Tears serve a variety of functions, which accounts for the kinds of complications their deficiency can cause. They lubricate the eye, supply it with nutrients and oxygen, and help to focus images and clear the eye of debris.
But the current and evolving knowledge of the nature of tears and their production has led to a better understanding of the various causes of dry eye disease and major improvements in treating this all-too-common condition.
“We used to think that tears were like salty water — just add more liquid and you’ll be fine,” Dr. Bishop explained. “We now know that there are many hundreds of substances in tears, including 1,500 proteins, and three main components. We try to pinpoint why a particular person is experiencing dry eye and treat that person’s specific problem.”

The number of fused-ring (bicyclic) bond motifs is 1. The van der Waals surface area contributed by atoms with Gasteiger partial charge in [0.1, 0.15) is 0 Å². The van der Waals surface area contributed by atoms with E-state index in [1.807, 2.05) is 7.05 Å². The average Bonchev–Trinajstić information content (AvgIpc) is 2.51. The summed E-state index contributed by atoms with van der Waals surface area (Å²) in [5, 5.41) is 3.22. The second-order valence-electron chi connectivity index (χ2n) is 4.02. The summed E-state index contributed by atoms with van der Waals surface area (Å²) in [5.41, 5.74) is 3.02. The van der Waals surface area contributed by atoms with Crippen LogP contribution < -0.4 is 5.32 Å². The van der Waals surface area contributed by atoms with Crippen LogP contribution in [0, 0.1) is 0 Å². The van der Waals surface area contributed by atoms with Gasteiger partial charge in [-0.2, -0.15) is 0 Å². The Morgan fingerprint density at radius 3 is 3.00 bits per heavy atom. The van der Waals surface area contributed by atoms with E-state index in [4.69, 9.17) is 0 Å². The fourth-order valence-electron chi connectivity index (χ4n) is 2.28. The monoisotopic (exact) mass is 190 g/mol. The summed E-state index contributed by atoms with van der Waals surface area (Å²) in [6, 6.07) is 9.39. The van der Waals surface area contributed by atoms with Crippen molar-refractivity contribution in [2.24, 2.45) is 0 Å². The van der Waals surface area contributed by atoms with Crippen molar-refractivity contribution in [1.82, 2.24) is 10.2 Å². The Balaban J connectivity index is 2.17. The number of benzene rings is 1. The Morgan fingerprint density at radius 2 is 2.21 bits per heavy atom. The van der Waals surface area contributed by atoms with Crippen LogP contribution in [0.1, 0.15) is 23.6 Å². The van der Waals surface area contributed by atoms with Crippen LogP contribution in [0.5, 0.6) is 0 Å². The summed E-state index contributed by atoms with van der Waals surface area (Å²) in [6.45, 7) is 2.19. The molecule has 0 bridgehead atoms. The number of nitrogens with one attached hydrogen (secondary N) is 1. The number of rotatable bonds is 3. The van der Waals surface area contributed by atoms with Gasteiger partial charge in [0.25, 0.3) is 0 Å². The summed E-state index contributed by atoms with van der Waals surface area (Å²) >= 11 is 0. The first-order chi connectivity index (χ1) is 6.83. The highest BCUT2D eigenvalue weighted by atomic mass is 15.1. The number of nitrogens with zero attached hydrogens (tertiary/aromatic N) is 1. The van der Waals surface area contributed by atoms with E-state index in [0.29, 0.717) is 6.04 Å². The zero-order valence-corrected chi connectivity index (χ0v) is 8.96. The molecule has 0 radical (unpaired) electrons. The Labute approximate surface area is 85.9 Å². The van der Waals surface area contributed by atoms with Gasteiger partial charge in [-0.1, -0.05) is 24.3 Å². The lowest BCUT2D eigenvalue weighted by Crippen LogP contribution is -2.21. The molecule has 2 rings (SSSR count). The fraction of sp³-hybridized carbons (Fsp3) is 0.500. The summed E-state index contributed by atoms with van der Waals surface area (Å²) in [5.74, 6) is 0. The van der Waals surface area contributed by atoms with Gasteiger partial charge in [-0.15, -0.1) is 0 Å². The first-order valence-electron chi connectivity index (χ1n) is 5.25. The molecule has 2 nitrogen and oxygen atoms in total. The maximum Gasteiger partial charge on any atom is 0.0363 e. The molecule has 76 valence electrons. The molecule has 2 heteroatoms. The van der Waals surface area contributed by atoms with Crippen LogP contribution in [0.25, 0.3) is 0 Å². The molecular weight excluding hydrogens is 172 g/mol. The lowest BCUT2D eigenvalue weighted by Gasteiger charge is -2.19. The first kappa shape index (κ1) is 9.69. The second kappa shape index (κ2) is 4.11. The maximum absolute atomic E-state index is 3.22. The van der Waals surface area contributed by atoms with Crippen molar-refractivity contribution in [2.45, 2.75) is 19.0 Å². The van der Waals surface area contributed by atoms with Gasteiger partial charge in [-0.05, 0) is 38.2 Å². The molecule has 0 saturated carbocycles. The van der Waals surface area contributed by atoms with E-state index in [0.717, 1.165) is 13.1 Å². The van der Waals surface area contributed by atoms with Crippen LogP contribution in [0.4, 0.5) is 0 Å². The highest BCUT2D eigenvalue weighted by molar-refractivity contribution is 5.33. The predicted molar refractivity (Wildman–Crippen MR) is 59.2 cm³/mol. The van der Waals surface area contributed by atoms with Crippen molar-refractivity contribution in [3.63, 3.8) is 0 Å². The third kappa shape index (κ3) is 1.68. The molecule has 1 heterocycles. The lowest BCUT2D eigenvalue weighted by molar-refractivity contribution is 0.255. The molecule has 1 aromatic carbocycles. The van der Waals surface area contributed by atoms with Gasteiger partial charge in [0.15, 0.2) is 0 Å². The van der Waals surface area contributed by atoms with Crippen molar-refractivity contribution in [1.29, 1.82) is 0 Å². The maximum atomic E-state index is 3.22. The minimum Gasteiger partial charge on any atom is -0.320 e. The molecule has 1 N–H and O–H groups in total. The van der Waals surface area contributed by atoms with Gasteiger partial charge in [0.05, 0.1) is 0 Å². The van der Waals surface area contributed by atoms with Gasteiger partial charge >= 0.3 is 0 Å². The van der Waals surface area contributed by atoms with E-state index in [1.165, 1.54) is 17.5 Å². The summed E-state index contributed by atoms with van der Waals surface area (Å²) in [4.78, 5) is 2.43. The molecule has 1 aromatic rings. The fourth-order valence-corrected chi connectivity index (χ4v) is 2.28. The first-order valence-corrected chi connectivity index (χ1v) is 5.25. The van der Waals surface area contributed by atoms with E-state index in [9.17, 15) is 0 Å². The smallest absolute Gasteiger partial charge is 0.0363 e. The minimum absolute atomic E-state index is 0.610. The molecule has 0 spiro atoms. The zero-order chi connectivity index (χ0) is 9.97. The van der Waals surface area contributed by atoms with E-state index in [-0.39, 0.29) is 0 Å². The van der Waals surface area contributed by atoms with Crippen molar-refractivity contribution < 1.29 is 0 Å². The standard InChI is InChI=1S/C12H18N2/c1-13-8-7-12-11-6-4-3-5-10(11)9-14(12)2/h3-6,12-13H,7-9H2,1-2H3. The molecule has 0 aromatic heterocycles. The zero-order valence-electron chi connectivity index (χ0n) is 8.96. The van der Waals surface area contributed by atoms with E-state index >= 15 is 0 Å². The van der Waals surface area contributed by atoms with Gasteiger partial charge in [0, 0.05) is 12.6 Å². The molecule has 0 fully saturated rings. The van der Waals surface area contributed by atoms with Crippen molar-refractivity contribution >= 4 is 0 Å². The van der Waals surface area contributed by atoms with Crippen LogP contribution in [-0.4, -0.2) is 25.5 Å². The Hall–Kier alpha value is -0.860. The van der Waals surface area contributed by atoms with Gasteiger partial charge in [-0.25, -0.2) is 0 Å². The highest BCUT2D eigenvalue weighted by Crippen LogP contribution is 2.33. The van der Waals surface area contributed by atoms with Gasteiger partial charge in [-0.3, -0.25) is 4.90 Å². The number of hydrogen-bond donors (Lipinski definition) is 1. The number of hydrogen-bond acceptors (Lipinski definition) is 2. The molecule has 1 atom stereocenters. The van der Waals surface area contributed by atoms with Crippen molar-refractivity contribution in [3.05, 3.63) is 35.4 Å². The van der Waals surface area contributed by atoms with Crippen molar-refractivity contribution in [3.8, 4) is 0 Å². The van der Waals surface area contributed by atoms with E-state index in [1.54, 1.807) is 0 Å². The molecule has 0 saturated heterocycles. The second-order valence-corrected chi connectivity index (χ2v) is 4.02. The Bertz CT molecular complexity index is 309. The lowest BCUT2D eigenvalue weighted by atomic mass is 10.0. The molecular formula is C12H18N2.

Tears are now known to have layers: an outer fatty layer produced by the meibomian, or tarsal, glands at the rim of the eyelids; a middle watery layer from the lacrimal gland in the upper outer corner of each eye; and an inner protein-rich lubricating layer of mucin from the goblet cells of the conjunctiva that covers the whites of the eyes and lines the eyelids. A disruption of any one of these systems can result in dry eye.
The fatty layer keeps tears from evaporating too quickly and helps them cling to the surface of the eye. The watery layer continuously moistens the eye, nourishes the cornea and flushes away toxins and foreign bodies. And the mucin layer inhibits microbial growth and binds water.